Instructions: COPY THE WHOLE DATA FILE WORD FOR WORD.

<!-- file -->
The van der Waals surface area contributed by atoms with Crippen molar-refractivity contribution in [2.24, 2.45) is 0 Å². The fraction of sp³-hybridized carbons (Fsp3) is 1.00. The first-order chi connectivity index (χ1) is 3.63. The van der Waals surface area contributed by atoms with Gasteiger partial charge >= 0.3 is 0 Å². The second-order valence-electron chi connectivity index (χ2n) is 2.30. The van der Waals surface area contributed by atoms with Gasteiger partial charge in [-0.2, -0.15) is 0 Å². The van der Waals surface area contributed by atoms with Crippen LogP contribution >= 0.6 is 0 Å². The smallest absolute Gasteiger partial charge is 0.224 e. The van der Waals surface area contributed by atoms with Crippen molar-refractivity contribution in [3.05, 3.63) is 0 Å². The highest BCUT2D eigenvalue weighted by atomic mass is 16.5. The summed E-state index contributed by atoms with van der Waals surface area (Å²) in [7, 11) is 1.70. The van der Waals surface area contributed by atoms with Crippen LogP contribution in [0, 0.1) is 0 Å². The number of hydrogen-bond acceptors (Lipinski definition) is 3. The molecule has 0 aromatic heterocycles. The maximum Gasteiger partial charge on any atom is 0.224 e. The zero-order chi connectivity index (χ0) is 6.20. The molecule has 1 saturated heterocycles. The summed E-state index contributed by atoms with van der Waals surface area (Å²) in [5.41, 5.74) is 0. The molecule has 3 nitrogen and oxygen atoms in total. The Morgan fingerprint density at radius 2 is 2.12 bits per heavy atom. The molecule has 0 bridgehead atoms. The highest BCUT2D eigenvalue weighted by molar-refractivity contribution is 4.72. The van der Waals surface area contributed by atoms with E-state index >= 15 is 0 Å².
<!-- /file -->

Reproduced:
The van der Waals surface area contributed by atoms with Crippen molar-refractivity contribution in [2.24, 2.45) is 0 Å². The fraction of sp³-hybridized carbons (Fsp3) is 1.00. The first-order chi connectivity index (χ1) is 3.63. The van der Waals surface area contributed by atoms with Gasteiger partial charge >= 0.3 is 0 Å². The second-order valence-electron chi connectivity index (χ2n) is 2.30. The van der Waals surface area contributed by atoms with Gasteiger partial charge in [-0.2, -0.15) is 0 Å². The van der Waals surface area contributed by atoms with Crippen LogP contribution >= 0.6 is 0 Å². The smallest absolute Gasteiger partial charge is 0.224 e. The van der Waals surface area contributed by atoms with Crippen molar-refractivity contribution in [3.05, 3.63) is 0 Å². The highest BCUT2D eigenvalue weighted by atomic mass is 16.5. The summed E-state index contributed by atoms with van der Waals surface area (Å²) in [7, 11) is 1.70. The van der Waals surface area contributed by atoms with Crippen LogP contribution in [0, 0.1) is 0 Å². The number of hydrogen-bond acceptors (Lipinski definition) is 3. The molecule has 0 aromatic heterocycles. The maximum Gasteiger partial charge on any atom is 0.224 e. The zero-order chi connectivity index (χ0) is 6.20. The molecule has 1 saturated heterocycles. The summed E-state index contributed by atoms with van der Waals surface area (Å²) in [5.41, 5.74) is 0. The molecule has 3 nitrogen and oxygen atoms in total. The Morgan fingerprint density at radius 2 is 2.12 bits per heavy atom. The molecule has 0 bridgehead atoms. The highest BCUT2D eigenvalue weighted by molar-refractivity contribution is 4.72. The van der Waals surface area contributed by atoms with E-state index >= 15 is 0 Å².